Rita Charon, MD, PhD
Professor and Founding Chair
Department of Medical Humanities and Ethics
Professor of Medicine
Columbia University

Rita Charon is a general internist, literary scholar, and the originator of the field of narrative medicine. She is Professor and Founding Chair of the Department of Medical Humanities and Ethics and Professor of Medicine at Columbia University. She completed the MD at Harvard in 1978 and the PhD in English at Columbia in 1999, concentrating on the works of Henry James. Her research focuses on the consequences of narrative medicine practice, reflective clinical practice, and health care team effectiveness. She directs the Virginia Apgar Teaching Academy for Medical Educators and Columbia Commons IPE, the health sciences campus interprofessional education and practice program. She is the recipient of a Guggenheim Fellowship, a Rockefeller Bellagio residency, and recognition from many medical and literary societies. She has served as Visiting Professor at many medical schools and universities in the US and abroad, teaching narrative medicine theory and practice. Her work has been funded by NIH, NEH, and private foundations, and her essays appear in the leading medical and literary journals. Her most recent book, co-authored with seven narrative medicine colleagues, is The Principles and Practice of Narrative Medicine (Oxford 2017).

Sarah Barton headshot

Sarah Jean Barton, ThD, MS, OTR/L, BCP
Assistant Professor of Occupational Therapy and Theological Ethics

Sarah Jean Barton is Assistant Professor of Occupational Therapy and Theological Ethics at Duke University, with a dual faculty appointment in the School of Medicine and the Divinity School. Her primary research areas include Christian theology and ethics, accessible education, and disability studies. Dr. Barton focuses on qualitative and participatory research methodologies to partner with under-represented populations in theological and educational scholarship. She has recently written on religious narratives and practices of women living with chronic pain as well as approaches to supporting professional identity formation among health professions students and learners with disabilities. She is a practicing occupational therapist with a current board-certification in pediatrics. Her first book, Becoming the Baptized Body: Disability and the Practice of Christian Community, was released in August 2022 with Baylor University Press.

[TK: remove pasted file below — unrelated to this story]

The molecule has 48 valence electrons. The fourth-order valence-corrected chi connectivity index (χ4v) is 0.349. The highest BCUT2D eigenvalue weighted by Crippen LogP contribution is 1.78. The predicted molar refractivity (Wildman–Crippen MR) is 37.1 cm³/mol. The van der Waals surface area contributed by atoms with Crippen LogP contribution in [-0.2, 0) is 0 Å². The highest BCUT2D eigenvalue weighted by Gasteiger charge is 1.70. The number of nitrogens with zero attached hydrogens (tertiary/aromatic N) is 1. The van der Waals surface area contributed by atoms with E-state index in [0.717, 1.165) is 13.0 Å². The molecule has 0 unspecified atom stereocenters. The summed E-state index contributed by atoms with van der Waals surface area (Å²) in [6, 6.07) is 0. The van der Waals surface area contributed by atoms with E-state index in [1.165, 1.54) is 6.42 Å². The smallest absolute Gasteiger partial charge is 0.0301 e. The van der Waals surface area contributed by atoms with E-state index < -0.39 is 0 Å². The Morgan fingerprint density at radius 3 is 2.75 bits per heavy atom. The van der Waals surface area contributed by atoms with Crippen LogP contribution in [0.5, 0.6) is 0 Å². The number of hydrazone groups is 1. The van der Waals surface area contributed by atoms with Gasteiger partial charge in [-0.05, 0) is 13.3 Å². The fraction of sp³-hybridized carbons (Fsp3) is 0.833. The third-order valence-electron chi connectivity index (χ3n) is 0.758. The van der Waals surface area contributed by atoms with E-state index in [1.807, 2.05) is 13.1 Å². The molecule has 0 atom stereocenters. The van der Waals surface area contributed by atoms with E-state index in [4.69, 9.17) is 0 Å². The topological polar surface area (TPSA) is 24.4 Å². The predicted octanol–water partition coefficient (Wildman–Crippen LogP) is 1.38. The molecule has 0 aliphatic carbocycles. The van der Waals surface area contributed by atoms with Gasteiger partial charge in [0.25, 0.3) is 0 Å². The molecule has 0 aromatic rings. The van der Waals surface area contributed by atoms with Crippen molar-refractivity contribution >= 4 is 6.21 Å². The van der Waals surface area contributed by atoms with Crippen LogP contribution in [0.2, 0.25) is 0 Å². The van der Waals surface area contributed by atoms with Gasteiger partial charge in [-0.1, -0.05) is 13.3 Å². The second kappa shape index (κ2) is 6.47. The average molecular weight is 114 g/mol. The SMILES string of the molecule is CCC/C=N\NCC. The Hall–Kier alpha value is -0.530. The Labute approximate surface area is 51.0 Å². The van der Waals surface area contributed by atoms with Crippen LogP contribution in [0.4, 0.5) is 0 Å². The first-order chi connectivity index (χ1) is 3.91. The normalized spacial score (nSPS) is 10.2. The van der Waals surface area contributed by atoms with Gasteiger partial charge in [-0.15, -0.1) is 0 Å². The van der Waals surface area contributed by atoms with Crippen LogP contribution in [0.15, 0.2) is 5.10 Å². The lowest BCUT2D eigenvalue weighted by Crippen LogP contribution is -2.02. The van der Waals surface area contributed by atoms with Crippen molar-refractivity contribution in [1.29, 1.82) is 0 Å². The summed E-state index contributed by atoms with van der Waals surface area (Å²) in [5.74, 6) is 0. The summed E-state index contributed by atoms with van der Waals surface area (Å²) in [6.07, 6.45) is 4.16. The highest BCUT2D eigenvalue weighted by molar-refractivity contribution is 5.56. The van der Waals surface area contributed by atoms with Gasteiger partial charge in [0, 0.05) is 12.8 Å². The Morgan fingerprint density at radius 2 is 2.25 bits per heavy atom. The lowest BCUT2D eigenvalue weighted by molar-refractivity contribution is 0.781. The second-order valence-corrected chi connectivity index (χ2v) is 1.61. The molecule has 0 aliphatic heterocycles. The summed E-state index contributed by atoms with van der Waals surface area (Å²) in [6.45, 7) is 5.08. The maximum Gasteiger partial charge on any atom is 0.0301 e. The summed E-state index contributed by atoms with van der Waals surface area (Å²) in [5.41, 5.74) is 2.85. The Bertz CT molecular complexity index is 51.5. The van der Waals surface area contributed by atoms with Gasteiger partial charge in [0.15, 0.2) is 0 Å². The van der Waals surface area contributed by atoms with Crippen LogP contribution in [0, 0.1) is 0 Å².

Stephanie Gedzyk-Nieman, DNP, MSN, RNC-MNN
Assistant Clinical Professor
Duke University School of Nursing

Stephanie Gedzyk-Nieman is an assistant clinical professor with a specialty certification in Maternal-Newborn Nursing and a Diversity, Equity, and Inclusion in Healthcare Ally designation from The Ohio State University.  She currently teaches in the Accelerated Bachelor of Science in Nursing (ABSN) program at Duke University School of Nursing (DUSON), as well as in the Moral Movements in Medicine interdisciplinary program through the Trent Center for Bioethics, Humanities & History of Medicine.

Jennifer M. Lawson, MD, MA
Clinical Associate in Pediatrics, Duke General Pediatric and Adolescent Health
Faculty Associate, Trent Center for Bioethics, Humanities & History of Medicine
Associate, Duke Initiative for Science & Society

Jennifer Lawson is a pediatrician at Duke General Pediatric and Adolescent Health.  Her approach to practice and varied interests are informed and connected by her integrative, humanistic, and transdisciplinary orientation. She is actively engaged in the medical humanities, physician well-being, diversity, equity and belonging, and the intersections of climate change and health.  Her medical humanities educational activities include Moral Movements in Medicine for healthcare graduate students and ReMed (Reimagining Medicine) for undergraduates.  Additional collaborative projects include inquiries in moral injury, initiatives in climate change and health, and DEIB facilitation. With the support of the Trent Center and transdisciplinary collaboration, she developed the webinar series, Climate Change, Health and Social Justice: Issues, Ethics and Action; a second series is in process in collaboration with Sustainable Duke. She supports pediatric resident and fellow wellness as a mentor and coach.  Her training as a Theology, Medicine and Culture fellow further informs her humanistic lens.